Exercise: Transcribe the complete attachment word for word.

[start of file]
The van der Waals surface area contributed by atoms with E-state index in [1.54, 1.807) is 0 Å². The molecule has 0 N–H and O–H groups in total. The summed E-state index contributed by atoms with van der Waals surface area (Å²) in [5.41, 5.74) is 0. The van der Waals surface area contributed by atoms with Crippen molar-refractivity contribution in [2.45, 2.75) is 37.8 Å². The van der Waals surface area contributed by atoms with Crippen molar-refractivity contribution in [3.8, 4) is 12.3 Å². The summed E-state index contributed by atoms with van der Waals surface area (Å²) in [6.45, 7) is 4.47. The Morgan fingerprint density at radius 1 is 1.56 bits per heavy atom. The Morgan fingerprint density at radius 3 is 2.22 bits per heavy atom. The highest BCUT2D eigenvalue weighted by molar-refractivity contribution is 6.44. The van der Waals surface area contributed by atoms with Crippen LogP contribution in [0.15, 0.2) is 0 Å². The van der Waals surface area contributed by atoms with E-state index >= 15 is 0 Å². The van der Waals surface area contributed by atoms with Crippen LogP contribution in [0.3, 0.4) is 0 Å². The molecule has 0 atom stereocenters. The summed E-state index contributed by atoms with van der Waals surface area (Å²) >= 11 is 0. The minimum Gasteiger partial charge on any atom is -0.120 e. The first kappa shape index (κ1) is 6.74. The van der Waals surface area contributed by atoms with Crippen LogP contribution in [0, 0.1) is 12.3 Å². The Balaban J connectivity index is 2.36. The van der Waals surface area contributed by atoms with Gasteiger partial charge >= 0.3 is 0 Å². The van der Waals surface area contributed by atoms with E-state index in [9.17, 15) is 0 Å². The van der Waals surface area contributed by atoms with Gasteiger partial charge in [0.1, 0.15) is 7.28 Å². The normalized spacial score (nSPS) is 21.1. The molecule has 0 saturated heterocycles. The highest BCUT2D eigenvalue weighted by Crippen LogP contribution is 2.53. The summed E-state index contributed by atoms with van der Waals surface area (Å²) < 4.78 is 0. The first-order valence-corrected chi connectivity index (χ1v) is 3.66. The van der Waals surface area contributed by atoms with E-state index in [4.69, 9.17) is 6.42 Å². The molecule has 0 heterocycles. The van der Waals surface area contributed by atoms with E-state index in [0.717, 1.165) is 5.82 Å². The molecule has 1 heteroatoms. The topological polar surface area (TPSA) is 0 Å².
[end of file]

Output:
The van der Waals surface area contributed by atoms with E-state index in [1.54, 1.807) is 0 Å². The molecule has 0 N–H and O–H groups in total. The summed E-state index contributed by atoms with van der Waals surface area (Å²) in [5.41, 5.74) is 0. The van der Waals surface area contributed by atoms with Crippen molar-refractivity contribution in [2.45, 2.75) is 37.8 Å². The van der Waals surface area contributed by atoms with Crippen molar-refractivity contribution in [3.8, 4) is 12.3 Å². The summed E-state index contributed by atoms with van der Waals surface area (Å²) in [6.45, 7) is 4.47. The Morgan fingerprint density at radius 1 is 1.56 bits per heavy atom. The Morgan fingerprint density at radius 3 is 2.22 bits per heavy atom. The highest BCUT2D eigenvalue weighted by molar-refractivity contribution is 6.44. The van der Waals surface area contributed by atoms with Crippen LogP contribution in [0.15, 0.2) is 0 Å². The van der Waals surface area contributed by atoms with E-state index >= 15 is 0 Å². The van der Waals surface area contributed by atoms with Crippen LogP contribution in [0.3, 0.4) is 0 Å². The molecule has 0 atom stereocenters. The summed E-state index contributed by atoms with van der Waals surface area (Å²) >= 11 is 0. The minimum Gasteiger partial charge on any atom is -0.120 e. The first kappa shape index (κ1) is 6.74. The van der Waals surface area contributed by atoms with Crippen LogP contribution in [0, 0.1) is 12.3 Å². The Balaban J connectivity index is 2.36. The van der Waals surface area contributed by atoms with Gasteiger partial charge >= 0.3 is 0 Å². The van der Waals surface area contributed by atoms with E-state index in [9.17, 15) is 0 Å². The van der Waals surface area contributed by atoms with Gasteiger partial charge in [0.1, 0.15) is 7.28 Å². The normalized spacial score (nSPS) is 21.1. The molecule has 0 saturated heterocycles. The highest BCUT2D eigenvalue weighted by Crippen LogP contribution is 2.53. The summed E-state index contributed by atoms with van der Waals surface area (Å²) < 4.78 is 0. The first-order valence-corrected chi connectivity index (χ1v) is 3.66. The van der Waals surface area contributed by atoms with E-state index in [4.69, 9.17) is 6.42 Å². The molecule has 0 heterocycles. The van der Waals surface area contributed by atoms with E-state index in [0.717, 1.165) is 5.82 Å². The molecule has 1 heteroatoms. The topological polar surface area (TPSA) is 0 Å².